I woke up the day after Rosh Hashana and thought, “now what?” What does life look like now? You see, on Rosh Hashana, my husband and I made a huge transition, we passed the baton and after thirty years of leading a congregation, we stepped down. This new transition has been very challenging!
All of us have transitions. We transition from a child to a teenager, a teenager to a college student, a college student to a working adult, wife/husband, mother/father, grandparents and within these are even more transitions. In the dictionary, the word “transition” is defined as, “movement, passage, or change from one position, state, stage, subject, concept, etc., to another; change”. Transition is that in between place where you are not quite where you were and not quite where you are going. It reminds me of that nomadic life where you pull up the tent pegs and start searching for the next place that you’ll pitch your tent. As a New York City girl this doesn’t exactly infuse me with joy as I don’t like camping!
In Genesis 12:1 God says to Abraham, “Go forth from your country, and from your relatives and from your father’s house, to the land which I will show you.” Abraham is called out on a journey, from a place where he is comfortable, to go to a foreign land. Not only does he have to leave his home, but, he also is told to leave his family! This story is in our Torah portion Lech Lecha (Get Yourself Out) and is so important to me right now. You see, God told us to get ourselves out. To leave the work that we had pioneered and continue to follow Him. This transition created anxiety, fear, lack of identity, and yet we knew it was from the Lord. The struggle became do we believe God? Do we believe that He is directing us? Seeking God in our transitions will allow us to walk in the plans that He has for us. Here are four problems that we’ll have when we don’t seek God in our transitions:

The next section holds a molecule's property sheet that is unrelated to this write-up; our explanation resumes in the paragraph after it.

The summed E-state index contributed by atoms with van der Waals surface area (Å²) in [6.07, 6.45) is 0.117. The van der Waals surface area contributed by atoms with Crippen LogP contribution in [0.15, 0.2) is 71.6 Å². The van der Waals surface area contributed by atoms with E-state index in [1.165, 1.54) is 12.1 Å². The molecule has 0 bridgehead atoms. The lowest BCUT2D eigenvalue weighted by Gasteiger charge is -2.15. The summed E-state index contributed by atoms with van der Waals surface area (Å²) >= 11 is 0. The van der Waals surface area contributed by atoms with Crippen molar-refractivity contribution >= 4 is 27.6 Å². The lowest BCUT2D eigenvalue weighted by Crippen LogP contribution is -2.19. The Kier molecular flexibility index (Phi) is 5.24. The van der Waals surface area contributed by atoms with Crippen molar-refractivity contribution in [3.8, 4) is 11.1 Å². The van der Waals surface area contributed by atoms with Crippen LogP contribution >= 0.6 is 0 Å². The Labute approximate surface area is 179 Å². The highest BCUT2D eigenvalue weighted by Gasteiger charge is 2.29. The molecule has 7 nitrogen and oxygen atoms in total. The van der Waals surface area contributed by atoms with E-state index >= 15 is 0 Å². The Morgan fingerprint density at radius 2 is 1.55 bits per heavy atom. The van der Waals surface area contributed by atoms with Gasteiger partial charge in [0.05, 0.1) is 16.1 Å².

- Our strong fleshly desires will lead us away from God into sin. Such as lust, pride, greed, and jealousy.
- We’ll have feelings of impatience, where we’ll jump ahead of God and miss His best.
- Fear and doubt will overtake us and cause us to waiver in our faith before the Lord.
- We’ll have stress and pressure instead of the peace and joy of God.
When you are in a transition experience, watch out for the pitfalls listed above and instead do these five things:
- Ask God to show you his plan! Then commit yourself to following the path that He will set before you. If you have a strong, fleshy desire, watch out that could indicate that God is not in control. It may mean that your desires (your plans) are leading instead of God!
- Open the word of God. Ask Him to show you in black and white what His will is. Be careful to seek the counsel of God, and people with Godly counsel. Stay away from wrong counsel! Wait for Him to confirm His plans to you. When in doubt….. Wait, Wait and Wait.
- Ask the Holy Spirit to lead you. Impatience proves that we are not being led by the Holy Spirit. Instead we are following our own selfish desires.
- Stand firm in the faith that God has given you. Believe that He loves you and you will experience His leading. Doubt always leads to feelings of fear.
- Trust God and remember He is sovereign. He is aware of everything that you are going through. You can trust Him to love you and preserve you at every turn of your journey. Stress and pressure are often the result of not trusting God.
Remember that you’re not perfect. We are all going to experience some of these pitfalls during our transitions. In this Torah portion we see Abraham messing up right away as he was told to leave his family. What does he do? He brings his nephew Lot! But, look in Romans 11:8 what it says of Abraham, “By faith Abraham, when he was called, obeyed by going out to a place which he was to receive for an inheritance; and he went out, not knowing where he was going.” Abraham made mistakes, but, he followed after God. May we all have this same heart during our transitions of life.